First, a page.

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Sep5ThuThe best teachers aren't the ones who know the most. They're the ones who care the most. September 5, 2013 by Diane Stark
I was teaching Mrs. Green's class, but I wasn't Mrs. Green. She had just had a baby, and I was a 22-year-old fresh-out-of-college substitute teacher covering her maternity leave. The Grade 2 class was mine from spring break until the end of the school year.
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- Faith & Friends
During my second week of teaching, Latisha, a quiet girl, asked me when Mrs. Green was coming back. I informed her that Mrs. Green was staying home to care for her baby.
“She's not coming back at all? But I loved her!” the girl protested.
I shrugged and said, “Well, she's not coming back. I'm here now.”
That afternoon, Latisha interrupted my lesson twice to ask the other children if they thought I was mean. I had never had any trouble with her before and I was surprised by the rude outbursts.
As the days went on, Latisha seemed to be intentionally trying to make me angry. Whenever I asked her to do anything, she refused. She constantly talked back and never turned in her homework. She was disrespectful to me and encouraged the other children to act the same way.
When I prayed about the situation, three words seemed to resonate in my heart: Just love her.
“I'll try, Lord, but this one's not easy,” I said.
One day, I asked Latisha to eat lunch in the classroom with me. As we sat down, I saw the look of curiosity in her eyes.
“Latisha,” I began, “you and I have a problem. We need to work this out because I'm going to be your teacher for the rest of the year.”
“No, you're not,” she countered. “You're going to leave us, like Mrs. Green did.”
“Mrs. Green left because she's caring for her baby. She still cares about you and the other kids. But she has to be with her baby now,” I explained patiently.
“Why aren't you going to leave?” she asked.
“Because it's my job to be your teacher. Do you want me to leave?”
“No,” she answered in a small voice, “but I know you will anyway.”
“No, I won't. I'm your teacher now.”
“All grown-ups leave,” she spat out bitterly. Tears were beginning to form in her eyes and I could feel a lump in my own throat. Help me, Lord, I prayed silently.
“Latisha, why are you so upset?”
She stared at me and finally answered in a single breath, “Everyone leaves me. As soon as I love someone, they're gone. I don't even remember my dad. He left my mom when I was a baby. My mom has tons of boyfriends, but none of them stay very long, either.” She looked down at her feet as if she wished she hadn't told me.
“And now Mrs. Green is gone,” I finished for her. The child nodded. Before either of us realized it, she was sitting in my lap, sobbing.
Now what, God? I thought. But those same three words came to me: Just love her.
When her cries subsided, Latisha sat back down in her own chair and stared at the floor, embarrassed.
Eventually, I said gently, “Latisha, I'm going to be your teacher for the rest of the year. No matter how you act, I'm not going anywhere.” I reached out to wipe a tear from her cheek and added, “I promise I won't leave you. No matter what, I'll be here for you.”
When I stood up to retrieve a box of tissues from my desk and turned around, the girl was gone.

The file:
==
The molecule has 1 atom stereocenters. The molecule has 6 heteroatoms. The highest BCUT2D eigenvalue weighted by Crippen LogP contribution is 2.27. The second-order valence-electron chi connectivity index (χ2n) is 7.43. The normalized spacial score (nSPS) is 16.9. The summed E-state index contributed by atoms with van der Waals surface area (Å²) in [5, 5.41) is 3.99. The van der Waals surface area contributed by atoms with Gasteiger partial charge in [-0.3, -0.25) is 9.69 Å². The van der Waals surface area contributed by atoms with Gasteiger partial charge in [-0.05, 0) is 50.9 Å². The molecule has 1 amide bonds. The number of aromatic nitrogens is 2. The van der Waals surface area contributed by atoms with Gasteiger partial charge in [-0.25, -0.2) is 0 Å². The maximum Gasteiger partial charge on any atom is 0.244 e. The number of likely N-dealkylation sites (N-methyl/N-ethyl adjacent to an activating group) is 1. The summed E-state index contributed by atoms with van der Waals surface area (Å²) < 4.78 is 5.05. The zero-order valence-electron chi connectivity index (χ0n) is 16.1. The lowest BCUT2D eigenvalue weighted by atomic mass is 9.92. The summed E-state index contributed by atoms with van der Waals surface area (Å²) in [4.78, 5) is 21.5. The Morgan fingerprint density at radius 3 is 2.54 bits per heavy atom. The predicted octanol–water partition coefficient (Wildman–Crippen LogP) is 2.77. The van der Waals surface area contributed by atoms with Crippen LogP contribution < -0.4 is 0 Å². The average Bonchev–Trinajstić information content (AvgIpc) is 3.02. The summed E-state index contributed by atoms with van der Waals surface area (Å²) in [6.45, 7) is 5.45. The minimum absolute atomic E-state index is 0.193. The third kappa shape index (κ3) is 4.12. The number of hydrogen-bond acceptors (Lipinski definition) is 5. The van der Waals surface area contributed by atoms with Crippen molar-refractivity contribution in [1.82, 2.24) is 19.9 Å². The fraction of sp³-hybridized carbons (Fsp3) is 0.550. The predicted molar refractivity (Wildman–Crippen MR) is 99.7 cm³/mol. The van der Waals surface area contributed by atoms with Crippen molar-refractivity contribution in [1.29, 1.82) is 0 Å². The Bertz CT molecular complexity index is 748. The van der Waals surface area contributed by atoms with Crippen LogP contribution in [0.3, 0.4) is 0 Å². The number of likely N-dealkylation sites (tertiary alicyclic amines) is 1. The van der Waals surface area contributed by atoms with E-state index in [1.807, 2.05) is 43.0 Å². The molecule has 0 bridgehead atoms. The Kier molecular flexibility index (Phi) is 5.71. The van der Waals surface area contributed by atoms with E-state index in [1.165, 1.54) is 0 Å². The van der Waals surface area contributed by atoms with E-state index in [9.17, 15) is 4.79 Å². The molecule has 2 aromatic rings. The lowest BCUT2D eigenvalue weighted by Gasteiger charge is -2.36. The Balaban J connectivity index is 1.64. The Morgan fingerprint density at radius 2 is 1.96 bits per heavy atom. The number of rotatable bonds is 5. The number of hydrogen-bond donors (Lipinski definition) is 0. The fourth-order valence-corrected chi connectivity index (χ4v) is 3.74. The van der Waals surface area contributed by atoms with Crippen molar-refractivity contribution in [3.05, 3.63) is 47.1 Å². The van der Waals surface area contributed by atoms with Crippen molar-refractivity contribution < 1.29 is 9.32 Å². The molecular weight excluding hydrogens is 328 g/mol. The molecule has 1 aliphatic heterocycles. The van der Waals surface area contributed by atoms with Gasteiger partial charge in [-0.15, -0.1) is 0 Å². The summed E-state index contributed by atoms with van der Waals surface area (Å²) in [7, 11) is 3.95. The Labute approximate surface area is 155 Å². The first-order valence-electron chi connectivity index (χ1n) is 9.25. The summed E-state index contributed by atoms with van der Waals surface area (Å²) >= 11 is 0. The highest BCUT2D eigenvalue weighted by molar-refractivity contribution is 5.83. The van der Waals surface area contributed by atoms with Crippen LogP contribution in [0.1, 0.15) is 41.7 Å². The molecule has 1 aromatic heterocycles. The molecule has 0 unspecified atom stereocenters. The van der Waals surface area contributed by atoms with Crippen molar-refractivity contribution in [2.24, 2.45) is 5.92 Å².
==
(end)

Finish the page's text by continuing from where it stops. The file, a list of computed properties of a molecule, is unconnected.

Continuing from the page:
I wasn't sure what to think of Latisha's disappearing act, but after our lunch together, her behaviour improved dramatically. I saw a different child now, a little girl who desperately needed someone to care about her. With God's help, I was going to be that person.
Little by little, Latisha began to trust again. And when she treated me to one of her smiles, I knew I was making a difference.
One morning, I saw a newspaper article criticizing our large, inner-city school district. We often received negative press for many reasons, including our poor performance on standardized tests. I read the article to my class. They were outraged that anyone would “knock” their school and took the criticism personally.
As a class assignment, I asked them to write letters to the editor in response to the article. The children relished the opportunity. Most wrote things such as, “Our school is great and you don't know what you're talking about.” They read their letters aloud to the class and were proud of standing up for their school. Latisha didn't turn in a letter, but I decided to let it go.
Before I knew it, the school year was over. At the end of that last day, each child hugged me goodbye. When Latisha hugged me, she handed me a folded piece of paper. It was filthy and wrinkled, but I smiled and thanked her. When everyone was gone, I opened the paper.
It was the assignment I'd given several weeks ago. I'd assumed Latisha hadn't done it, but here it was in my hands. This is what she had written:
“Dear Editor, You need to stop writing bad things about our school. We are a good school with good teachers who care about kids. I had two teachers this year. One had to leave to have a baby, but a new teacher came and she didn't leave. She didn't leave, even when I was bad. She didn't leave, even when I cried all over her pretty clothes. You should write something good about teachers who are there for kids, no matter what. Sincerely, Latisha”
As I held her letter in my hands, I prayed for Latisha. I asked God to show her that there's Someone she can always count on, Someone who will never leave her, no matter what. I prayed for the teacher Latisha would have the following school year, that the person would realize what a special, but fragile, child she is.
And I prayed that Latisha would help her new teacher learn the same lesson she'd taught me: that the best teachers aren't the ones who know the most. They're the ones who care the most.
Photos: © DepositPhotos.com/Artur Gabrysiak